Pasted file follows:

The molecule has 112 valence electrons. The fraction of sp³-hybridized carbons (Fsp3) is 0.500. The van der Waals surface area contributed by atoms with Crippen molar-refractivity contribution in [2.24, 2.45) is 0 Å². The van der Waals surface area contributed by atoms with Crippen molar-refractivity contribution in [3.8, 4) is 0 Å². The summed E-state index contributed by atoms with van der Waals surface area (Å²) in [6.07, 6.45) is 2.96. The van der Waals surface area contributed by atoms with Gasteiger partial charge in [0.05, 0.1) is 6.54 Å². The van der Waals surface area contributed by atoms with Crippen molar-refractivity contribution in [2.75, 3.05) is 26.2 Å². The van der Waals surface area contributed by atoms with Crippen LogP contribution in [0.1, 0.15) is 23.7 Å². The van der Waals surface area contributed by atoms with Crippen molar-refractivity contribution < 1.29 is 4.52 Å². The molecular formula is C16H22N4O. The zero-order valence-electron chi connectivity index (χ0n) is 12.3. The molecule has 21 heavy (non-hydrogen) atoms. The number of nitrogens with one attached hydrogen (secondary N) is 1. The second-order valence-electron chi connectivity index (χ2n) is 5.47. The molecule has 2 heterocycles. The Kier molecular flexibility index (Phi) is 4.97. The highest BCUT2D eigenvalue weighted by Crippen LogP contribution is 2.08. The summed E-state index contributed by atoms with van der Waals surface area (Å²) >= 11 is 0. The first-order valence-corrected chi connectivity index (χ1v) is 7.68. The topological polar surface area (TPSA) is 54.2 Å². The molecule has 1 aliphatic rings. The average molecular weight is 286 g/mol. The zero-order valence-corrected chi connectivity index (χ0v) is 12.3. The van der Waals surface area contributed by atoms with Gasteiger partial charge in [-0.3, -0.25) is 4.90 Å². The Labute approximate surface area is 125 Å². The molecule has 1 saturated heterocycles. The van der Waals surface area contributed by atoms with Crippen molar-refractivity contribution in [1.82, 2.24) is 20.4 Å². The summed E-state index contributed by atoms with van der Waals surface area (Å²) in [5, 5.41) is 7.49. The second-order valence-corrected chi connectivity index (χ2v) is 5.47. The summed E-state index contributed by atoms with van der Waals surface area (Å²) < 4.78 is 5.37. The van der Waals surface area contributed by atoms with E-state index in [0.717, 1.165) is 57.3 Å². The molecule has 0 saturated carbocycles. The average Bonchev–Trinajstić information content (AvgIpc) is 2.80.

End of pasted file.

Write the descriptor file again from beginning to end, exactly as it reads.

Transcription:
The molecule has 112 valence electrons. The fraction of sp³-hybridized carbons (Fsp3) is 0.500. The van der Waals surface area contributed by atoms with Crippen molar-refractivity contribution in [2.24, 2.45) is 0 Å². The van der Waals surface area contributed by atoms with Crippen molar-refractivity contribution in [3.8, 4) is 0 Å². The summed E-state index contributed by atoms with van der Waals surface area (Å²) in [6.07, 6.45) is 2.96. The van der Waals surface area contributed by atoms with Gasteiger partial charge in [0.05, 0.1) is 6.54 Å². The van der Waals surface area contributed by atoms with Crippen molar-refractivity contribution in [2.75, 3.05) is 26.2 Å². The van der Waals surface area contributed by atoms with Crippen LogP contribution in [0.1, 0.15) is 23.7 Å². The van der Waals surface area contributed by atoms with Crippen molar-refractivity contribution < 1.29 is 4.52 Å². The molecular formula is C16H22N4O. The zero-order valence-electron chi connectivity index (χ0n) is 12.3. The molecule has 21 heavy (non-hydrogen) atoms. The number of nitrogens with one attached hydrogen (secondary N) is 1. The second-order valence-electron chi connectivity index (χ2n) is 5.47. The molecule has 2 heterocycles. The Kier molecular flexibility index (Phi) is 4.97. The highest BCUT2D eigenvalue weighted by Crippen LogP contribution is 2.08. The summed E-state index contributed by atoms with van der Waals surface area (Å²) >= 11 is 0. The first-order valence-corrected chi connectivity index (χ1v) is 7.68. The topological polar surface area (TPSA) is 54.2 Å². The molecule has 1 aliphatic rings. The average molecular weight is 286 g/mol. The zero-order valence-corrected chi connectivity index (χ0v) is 12.3. The van der Waals surface area contributed by atoms with Gasteiger partial charge in [-0.3, -0.25) is 4.90 Å². The Labute approximate surface area is 125 Å². The molecule has 1 saturated heterocycles. The van der Waals surface area contributed by atoms with Crippen molar-refractivity contribution in [1.82, 2.24) is 20.4 Å². The summed E-state index contributed by atoms with van der Waals surface area (Å²) in [5, 5.41) is 7.49. The second-order valence-corrected chi connectivity index (χ2v) is 5.47. The summed E-state index contributed by atoms with van der Waals surface area (Å²) < 4.78 is 5.37. The van der Waals surface area contributed by atoms with E-state index in [0.717, 1.165) is 57.3 Å². The molecule has 0 saturated carbocycles. The average Bonchev–Trinajstić information content (AvgIpc) is 2.80.